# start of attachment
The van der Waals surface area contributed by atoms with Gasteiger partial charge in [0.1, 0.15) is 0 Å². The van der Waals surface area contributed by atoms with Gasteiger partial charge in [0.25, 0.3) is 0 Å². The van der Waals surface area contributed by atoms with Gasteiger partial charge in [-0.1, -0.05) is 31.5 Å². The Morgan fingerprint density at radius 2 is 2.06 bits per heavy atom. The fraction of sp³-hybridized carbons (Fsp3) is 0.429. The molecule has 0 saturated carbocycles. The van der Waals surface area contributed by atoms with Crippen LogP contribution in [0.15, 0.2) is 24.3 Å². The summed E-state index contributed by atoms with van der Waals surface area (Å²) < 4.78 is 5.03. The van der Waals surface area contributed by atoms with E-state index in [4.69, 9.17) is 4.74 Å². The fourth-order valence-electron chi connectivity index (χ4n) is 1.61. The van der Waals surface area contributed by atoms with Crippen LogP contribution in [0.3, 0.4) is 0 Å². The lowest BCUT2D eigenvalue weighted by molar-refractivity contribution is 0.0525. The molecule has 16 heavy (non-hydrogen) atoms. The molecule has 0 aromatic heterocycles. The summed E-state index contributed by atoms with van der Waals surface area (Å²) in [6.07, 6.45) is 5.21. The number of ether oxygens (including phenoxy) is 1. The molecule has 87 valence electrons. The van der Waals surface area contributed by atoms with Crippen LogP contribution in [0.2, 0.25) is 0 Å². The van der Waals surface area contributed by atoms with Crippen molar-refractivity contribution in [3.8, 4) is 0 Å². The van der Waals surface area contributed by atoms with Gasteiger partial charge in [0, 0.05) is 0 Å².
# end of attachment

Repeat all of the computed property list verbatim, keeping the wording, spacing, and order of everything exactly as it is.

The van der Waals surface area contributed by atoms with Gasteiger partial charge in [0.1, 0.15) is 0 Å². The van der Waals surface area contributed by atoms with Gasteiger partial charge in [0.25, 0.3) is 0 Å². The van der Waals surface area contributed by atoms with Gasteiger partial charge in [-0.1, -0.05) is 31.5 Å². The Morgan fingerprint density at radius 2 is 2.06 bits per heavy atom. The fraction of sp³-hybridized carbons (Fsp3) is 0.429. The molecule has 0 saturated carbocycles. The van der Waals surface area contributed by atoms with Crippen LogP contribution in [0.15, 0.2) is 24.3 Å². The summed E-state index contributed by atoms with van der Waals surface area (Å²) < 4.78 is 5.03. The van der Waals surface area contributed by atoms with E-state index in [4.69, 9.17) is 4.74 Å². The fourth-order valence-electron chi connectivity index (χ4n) is 1.61. The van der Waals surface area contributed by atoms with Crippen LogP contribution in [0.3, 0.4) is 0 Å². The lowest BCUT2D eigenvalue weighted by molar-refractivity contribution is 0.0525. The molecule has 16 heavy (non-hydrogen) atoms. The molecule has 0 aromatic heterocycles. The summed E-state index contributed by atoms with van der Waals surface area (Å²) in [6.07, 6.45) is 5.21. The number of ether oxygens (including phenoxy) is 1. The molecule has 87 valence electrons. The van der Waals surface area contributed by atoms with Crippen LogP contribution in [0.2, 0.25) is 0 Å². The van der Waals surface area contributed by atoms with Crippen molar-refractivity contribution in [3.8, 4) is 0 Å². The van der Waals surface area contributed by atoms with Gasteiger partial charge in [0, 0.05) is 0 Å².